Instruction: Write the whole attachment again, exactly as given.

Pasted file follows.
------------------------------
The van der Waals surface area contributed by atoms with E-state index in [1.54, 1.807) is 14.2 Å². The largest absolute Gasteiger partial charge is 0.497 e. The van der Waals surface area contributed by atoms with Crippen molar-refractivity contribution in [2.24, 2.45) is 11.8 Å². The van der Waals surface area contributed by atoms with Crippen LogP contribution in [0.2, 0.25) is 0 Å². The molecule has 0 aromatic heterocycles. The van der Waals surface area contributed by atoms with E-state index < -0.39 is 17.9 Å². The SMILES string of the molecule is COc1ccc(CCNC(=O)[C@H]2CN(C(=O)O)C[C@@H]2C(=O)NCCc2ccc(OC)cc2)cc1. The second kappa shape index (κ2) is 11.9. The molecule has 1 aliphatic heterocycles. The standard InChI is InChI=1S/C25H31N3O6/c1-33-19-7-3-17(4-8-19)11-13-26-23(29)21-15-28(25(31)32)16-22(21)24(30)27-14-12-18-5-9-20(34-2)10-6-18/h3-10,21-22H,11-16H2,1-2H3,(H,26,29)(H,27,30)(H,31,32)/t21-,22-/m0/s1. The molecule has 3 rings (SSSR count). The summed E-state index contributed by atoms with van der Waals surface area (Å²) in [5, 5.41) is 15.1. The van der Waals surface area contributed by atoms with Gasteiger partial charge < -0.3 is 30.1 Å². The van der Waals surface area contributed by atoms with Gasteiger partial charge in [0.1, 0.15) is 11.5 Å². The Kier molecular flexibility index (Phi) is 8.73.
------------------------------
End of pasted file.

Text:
The van der Waals surface area contributed by atoms with E-state index in [1.54, 1.807) is 14.2 Å². The largest absolute Gasteiger partial charge is 0.497 e. The van der Waals surface area contributed by atoms with Crippen molar-refractivity contribution in [2.24, 2.45) is 11.8 Å². The van der Waals surface area contributed by atoms with Crippen LogP contribution in [0.2, 0.25) is 0 Å². The molecule has 0 aromatic heterocycles. The van der Waals surface area contributed by atoms with E-state index < -0.39 is 17.9 Å². The SMILES string of the molecule is COc1ccc(CCNC(=O)[C@H]2CN(C(=O)O)C[C@@H]2C(=O)NCCc2ccc(OC)cc2)cc1. The second kappa shape index (κ2) is 11.9. The molecule has 1 aliphatic heterocycles. The standard InChI is InChI=1S/C25H31N3O6/c1-33-19-7-3-17(4-8-19)11-13-26-23(29)21-15-28(25(31)32)16-22(21)24(30)27-14-12-18-5-9-20(34-2)10-6-18/h3-10,21-22H,11-16H2,1-2H3,(H,26,29)(H,27,30)(H,31,32)/t21-,22-/m0/s1. The molecule has 3 rings (SSSR count). The summed E-state index contributed by atoms with van der Waals surface area (Å²) in [5, 5.41) is 15.1. The van der Waals surface area contributed by atoms with Gasteiger partial charge < -0.3 is 30.1 Å². The van der Waals surface area contributed by atoms with Gasteiger partial charge in [0.1, 0.15) is 11.5 Å². The Kier molecular flexibility index (Phi) is 8.73.